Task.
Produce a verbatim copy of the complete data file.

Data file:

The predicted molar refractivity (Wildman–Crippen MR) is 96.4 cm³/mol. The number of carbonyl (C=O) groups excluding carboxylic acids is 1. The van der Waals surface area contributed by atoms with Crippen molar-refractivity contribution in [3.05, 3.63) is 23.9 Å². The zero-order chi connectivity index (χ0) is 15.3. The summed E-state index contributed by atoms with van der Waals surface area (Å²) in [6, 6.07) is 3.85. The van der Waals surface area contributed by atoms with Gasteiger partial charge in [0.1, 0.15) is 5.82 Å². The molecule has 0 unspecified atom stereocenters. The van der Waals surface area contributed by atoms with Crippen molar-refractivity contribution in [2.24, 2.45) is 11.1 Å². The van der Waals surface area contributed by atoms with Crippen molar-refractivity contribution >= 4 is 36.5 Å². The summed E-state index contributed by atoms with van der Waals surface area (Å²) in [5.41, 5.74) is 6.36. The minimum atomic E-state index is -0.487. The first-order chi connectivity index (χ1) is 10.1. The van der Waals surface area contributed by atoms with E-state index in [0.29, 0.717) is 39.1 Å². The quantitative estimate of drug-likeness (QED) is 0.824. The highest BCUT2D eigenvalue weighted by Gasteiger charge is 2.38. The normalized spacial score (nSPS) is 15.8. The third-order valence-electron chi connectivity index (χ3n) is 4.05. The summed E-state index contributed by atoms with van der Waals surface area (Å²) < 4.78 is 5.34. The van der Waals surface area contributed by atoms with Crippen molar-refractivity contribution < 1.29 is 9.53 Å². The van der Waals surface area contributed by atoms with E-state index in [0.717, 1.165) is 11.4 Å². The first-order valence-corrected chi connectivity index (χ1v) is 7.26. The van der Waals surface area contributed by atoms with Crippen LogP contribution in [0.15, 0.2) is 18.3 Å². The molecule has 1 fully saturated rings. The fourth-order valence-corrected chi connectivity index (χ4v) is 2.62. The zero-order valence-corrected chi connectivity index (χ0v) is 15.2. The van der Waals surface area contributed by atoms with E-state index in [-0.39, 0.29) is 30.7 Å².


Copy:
The predicted molar refractivity (Wildman–Crippen MR) is 96.4 cm³/mol. The number of carbonyl (C=O) groups excluding carboxylic acids is 1. The van der Waals surface area contributed by atoms with Crippen molar-refractivity contribution in [3.05, 3.63) is 23.9 Å². The zero-order chi connectivity index (χ0) is 15.3. The summed E-state index contributed by atoms with van der Waals surface area (Å²) in [6, 6.07) is 3.85. The van der Waals surface area contributed by atoms with Gasteiger partial charge in [0.1, 0.15) is 5.82 Å². The molecule has 0 unspecified atom stereocenters. The van der Waals surface area contributed by atoms with Crippen molar-refractivity contribution in [2.24, 2.45) is 11.1 Å². The van der Waals surface area contributed by atoms with Crippen molar-refractivity contribution >= 4 is 36.5 Å². The summed E-state index contributed by atoms with van der Waals surface area (Å²) in [5.41, 5.74) is 6.36. The minimum atomic E-state index is -0.487. The first-order chi connectivity index (χ1) is 10.1. The van der Waals surface area contributed by atoms with E-state index in [0.29, 0.717) is 39.1 Å². The quantitative estimate of drug-likeness (QED) is 0.824. The highest BCUT2D eigenvalue weighted by Gasteiger charge is 2.38. The normalized spacial score (nSPS) is 15.8. The third-order valence-electron chi connectivity index (χ3n) is 4.05. The summed E-state index contributed by atoms with van der Waals surface area (Å²) < 4.78 is 5.34. The van der Waals surface area contributed by atoms with Crippen molar-refractivity contribution < 1.29 is 9.53 Å². The van der Waals surface area contributed by atoms with E-state index in [0.717, 1.165) is 11.4 Å². The first-order valence-corrected chi connectivity index (χ1v) is 7.26. The van der Waals surface area contributed by atoms with Crippen LogP contribution in [0.15, 0.2) is 18.3 Å². The molecule has 1 fully saturated rings. The fourth-order valence-corrected chi connectivity index (χ4v) is 2.62. The zero-order valence-corrected chi connectivity index (χ0v) is 15.2. The van der Waals surface area contributed by atoms with E-state index in [-0.39, 0.29) is 30.7 Å².